Submitted by: Susanne Johnson
Gary has been in the recovery process from addiction for 19 years. He had his ups and downs and his times in and out of sobriety, but he always came back. This time around he celebrates one year of continuous sobriety so far, hopefully with much more to come.
Experimentation with alcohol came first, but the drugs grabbed him right away. He was only about eleven years old when he started and all he wanted was to be different than his drinking parents. He didn’t want to go down the same road, yet he still did the same things. At first he would bring friends home after school and sample from his mother’s bottles. He knew early on that alcohol made him comfortable around other people, and it became his social lubricant. That was a powerful thing during his teenage years. Anytime he found himself in a situation with other people, he wanted that feeling. The older he got, the stronger the drugs became, until eventually he had done anything in his life imaginable and available.
Gary left his home at age 12 or 13, and began living in garages. At age 14, he hitchhiked to California to see if the grass was greener and life was better there. It was the same anywhere he went. He came back to Chicago and at age 16, he got involved with the distribution of drugs from Texas to Chicago. At first he sold marijuana, which Gary now believes was a gateway drug.”I ran away a bunch of times in my life. I was always trying to find ‘it’, whatever ‘it’ was… and never found it,” said Gary.
He was defiant at school and locked up at an early age, but never went to jail or prison for drug charges. “I was a very angry, violent young kid,” Gary says. “The most time I spent in jail was for a traffic violation, not a trafficking violation, with 79 days. I was lucky.”
Gary went around the world with the Navy, but he was addicted to angel dust (phencyclidine, a.k.a., PCP)at the time. This was before the military started drug testing. He saw lots of young men just like him that were high from drugs working on million dollar planes on the aircraft carrier. A few smart older ones invested in gold while overseas and brought it back, others invested in hashish and beer and never had any money anything to save.
In 1980, he was in Houston, Texas, and he was getting off a bad run of taking heroin when he turned toward alcohol and became a daily drinker. He had a good, solid and honest job, did not drink at work yet, but always after work was done. A little later he had a successful business set up in Kentucky, had a wife and a baby was on the way. He thought his drinking was a phase and he would get out of it, but this didn’t happen. He was working too many hours, and became depressed about his work and alcohol soon thereafter. At 36, he had a moment of clarity where he realized that he could not stop himself from drinking anymore and called a 12-step fellowship. The man who answered the phone told him, “Come down here and have a look. You can always leave if you don’t like it. If you are a real alcoholic like me though, you can’t do it yourself, you need help.” Gary went and made it to only 3-4 days, but came back again. He did this a half dozen times before he finally got it and he stayed sober for over three years.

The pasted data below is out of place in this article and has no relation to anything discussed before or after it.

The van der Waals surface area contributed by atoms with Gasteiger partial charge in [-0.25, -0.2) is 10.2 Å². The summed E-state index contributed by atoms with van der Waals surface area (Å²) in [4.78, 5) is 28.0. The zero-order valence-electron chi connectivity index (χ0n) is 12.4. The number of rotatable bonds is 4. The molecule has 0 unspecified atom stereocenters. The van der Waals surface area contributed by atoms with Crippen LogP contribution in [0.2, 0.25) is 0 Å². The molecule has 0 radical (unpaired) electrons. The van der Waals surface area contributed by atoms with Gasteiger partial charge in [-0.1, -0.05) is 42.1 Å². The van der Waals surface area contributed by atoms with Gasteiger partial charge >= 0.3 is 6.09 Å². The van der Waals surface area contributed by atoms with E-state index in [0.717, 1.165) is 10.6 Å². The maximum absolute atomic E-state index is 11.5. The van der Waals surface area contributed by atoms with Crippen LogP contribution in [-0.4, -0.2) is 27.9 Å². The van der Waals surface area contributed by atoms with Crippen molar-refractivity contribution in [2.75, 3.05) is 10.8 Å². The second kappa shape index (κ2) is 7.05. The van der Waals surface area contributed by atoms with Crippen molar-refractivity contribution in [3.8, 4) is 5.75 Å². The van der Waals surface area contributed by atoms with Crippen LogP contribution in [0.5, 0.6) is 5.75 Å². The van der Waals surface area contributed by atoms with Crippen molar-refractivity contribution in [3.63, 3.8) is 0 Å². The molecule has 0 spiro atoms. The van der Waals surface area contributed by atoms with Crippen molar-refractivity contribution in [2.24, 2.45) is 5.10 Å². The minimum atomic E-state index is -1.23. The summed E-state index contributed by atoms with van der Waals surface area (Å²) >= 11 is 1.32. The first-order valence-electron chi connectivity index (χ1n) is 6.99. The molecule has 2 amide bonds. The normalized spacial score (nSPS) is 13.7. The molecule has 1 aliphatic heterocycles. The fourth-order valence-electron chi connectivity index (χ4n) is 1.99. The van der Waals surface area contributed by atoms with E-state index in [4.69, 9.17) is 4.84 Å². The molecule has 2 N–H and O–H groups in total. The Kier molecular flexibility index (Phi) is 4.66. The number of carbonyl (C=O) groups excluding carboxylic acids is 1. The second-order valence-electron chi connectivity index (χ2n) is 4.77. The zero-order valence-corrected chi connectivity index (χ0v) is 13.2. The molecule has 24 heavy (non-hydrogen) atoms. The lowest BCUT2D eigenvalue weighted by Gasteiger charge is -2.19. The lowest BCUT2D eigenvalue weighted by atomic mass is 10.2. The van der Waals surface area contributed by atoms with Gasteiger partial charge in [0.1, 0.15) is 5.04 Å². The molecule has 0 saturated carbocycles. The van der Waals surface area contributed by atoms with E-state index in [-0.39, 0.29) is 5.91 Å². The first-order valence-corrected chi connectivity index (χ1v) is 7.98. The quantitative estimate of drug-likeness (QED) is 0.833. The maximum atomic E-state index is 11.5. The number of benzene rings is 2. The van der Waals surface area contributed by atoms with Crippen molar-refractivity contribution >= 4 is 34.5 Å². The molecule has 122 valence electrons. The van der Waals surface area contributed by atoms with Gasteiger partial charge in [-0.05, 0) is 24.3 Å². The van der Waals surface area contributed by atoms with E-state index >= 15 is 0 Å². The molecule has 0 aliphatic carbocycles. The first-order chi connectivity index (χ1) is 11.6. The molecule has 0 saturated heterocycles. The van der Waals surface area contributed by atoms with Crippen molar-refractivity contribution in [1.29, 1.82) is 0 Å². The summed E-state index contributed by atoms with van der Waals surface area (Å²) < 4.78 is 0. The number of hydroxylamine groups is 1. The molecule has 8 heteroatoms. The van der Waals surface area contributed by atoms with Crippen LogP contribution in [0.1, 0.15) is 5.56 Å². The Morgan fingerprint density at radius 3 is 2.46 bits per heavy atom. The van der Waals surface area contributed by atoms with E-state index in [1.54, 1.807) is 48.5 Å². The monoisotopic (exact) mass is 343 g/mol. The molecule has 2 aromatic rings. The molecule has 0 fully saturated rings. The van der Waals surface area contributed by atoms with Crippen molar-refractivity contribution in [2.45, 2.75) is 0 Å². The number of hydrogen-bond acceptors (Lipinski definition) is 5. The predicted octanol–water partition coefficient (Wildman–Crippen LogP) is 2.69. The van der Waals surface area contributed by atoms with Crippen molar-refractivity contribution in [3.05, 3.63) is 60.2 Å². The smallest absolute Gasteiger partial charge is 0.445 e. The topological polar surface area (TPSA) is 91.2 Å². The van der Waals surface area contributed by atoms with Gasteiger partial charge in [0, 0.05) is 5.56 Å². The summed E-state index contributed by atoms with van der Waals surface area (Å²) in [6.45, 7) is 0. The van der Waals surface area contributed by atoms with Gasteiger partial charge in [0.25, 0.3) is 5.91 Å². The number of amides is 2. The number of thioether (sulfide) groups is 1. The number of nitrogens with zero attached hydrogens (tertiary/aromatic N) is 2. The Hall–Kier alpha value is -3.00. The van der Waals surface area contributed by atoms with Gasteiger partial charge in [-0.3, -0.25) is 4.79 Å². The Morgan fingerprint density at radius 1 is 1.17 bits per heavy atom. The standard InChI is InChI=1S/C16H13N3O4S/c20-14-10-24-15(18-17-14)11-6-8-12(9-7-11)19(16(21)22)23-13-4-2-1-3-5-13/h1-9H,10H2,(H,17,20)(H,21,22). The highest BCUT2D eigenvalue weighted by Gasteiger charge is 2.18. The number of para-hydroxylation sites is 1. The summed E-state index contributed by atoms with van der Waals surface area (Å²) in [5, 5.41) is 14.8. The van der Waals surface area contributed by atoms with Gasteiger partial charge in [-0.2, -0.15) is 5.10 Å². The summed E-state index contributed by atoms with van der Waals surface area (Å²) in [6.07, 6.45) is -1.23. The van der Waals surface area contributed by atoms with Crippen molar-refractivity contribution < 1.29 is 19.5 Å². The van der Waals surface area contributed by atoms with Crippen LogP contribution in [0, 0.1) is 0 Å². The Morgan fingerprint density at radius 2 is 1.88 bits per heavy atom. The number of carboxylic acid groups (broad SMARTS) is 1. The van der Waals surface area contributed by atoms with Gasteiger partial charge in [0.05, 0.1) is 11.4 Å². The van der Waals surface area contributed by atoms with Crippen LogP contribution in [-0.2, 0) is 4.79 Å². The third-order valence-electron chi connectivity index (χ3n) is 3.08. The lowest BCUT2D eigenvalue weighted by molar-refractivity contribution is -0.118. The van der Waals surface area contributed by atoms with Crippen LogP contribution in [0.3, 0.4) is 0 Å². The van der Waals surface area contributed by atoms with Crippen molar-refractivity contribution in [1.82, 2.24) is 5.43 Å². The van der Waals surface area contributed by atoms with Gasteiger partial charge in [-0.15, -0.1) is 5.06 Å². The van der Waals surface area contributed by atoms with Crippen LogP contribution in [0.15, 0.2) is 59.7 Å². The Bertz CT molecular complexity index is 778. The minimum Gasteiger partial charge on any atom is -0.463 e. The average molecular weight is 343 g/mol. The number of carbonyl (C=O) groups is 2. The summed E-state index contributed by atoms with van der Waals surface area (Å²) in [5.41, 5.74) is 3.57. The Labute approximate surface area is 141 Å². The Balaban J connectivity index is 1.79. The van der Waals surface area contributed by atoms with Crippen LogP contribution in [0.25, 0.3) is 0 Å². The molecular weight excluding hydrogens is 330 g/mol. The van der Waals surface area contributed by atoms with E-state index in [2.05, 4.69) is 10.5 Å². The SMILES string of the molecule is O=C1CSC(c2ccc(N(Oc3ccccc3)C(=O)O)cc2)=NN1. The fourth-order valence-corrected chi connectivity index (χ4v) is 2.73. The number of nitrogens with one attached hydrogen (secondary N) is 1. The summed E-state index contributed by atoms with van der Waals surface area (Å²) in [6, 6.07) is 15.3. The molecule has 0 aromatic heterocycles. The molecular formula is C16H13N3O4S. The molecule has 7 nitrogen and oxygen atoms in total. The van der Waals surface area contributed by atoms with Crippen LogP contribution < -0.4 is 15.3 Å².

Gary moved away to Illinois. He quit talking to his sponsor, didn’t go to meetings anymore, didn’t read the book and worked very hard. “My work became my higher power. I was working 14-16 hours a day and I quit doing the things I needed to do,” mentions Gary. “Money became more important than my recovery and that’s what happened: I relapsed and went back out.” Years later, he came back in and gave it a new try. He stopped the anti-depressant he was taking and was very angry during this time. It took only 80 days of sobriety and he was drinking again. After just six days, he was back to the hospital. This is how progressive his disease became. He went back to the same treatment center that he went to before and this time he made it to a year of constant sobriety. “This is such a great life!” Gary stated,”But I have to be here at the 12-step fellowship every day for a meeting or I will lose it again.” He has a job as a painter again, has his own home and it’s paid for. He spends his time working and in the rooms of the fellowship where he found his friends and loves to help others to achieve sobriety today.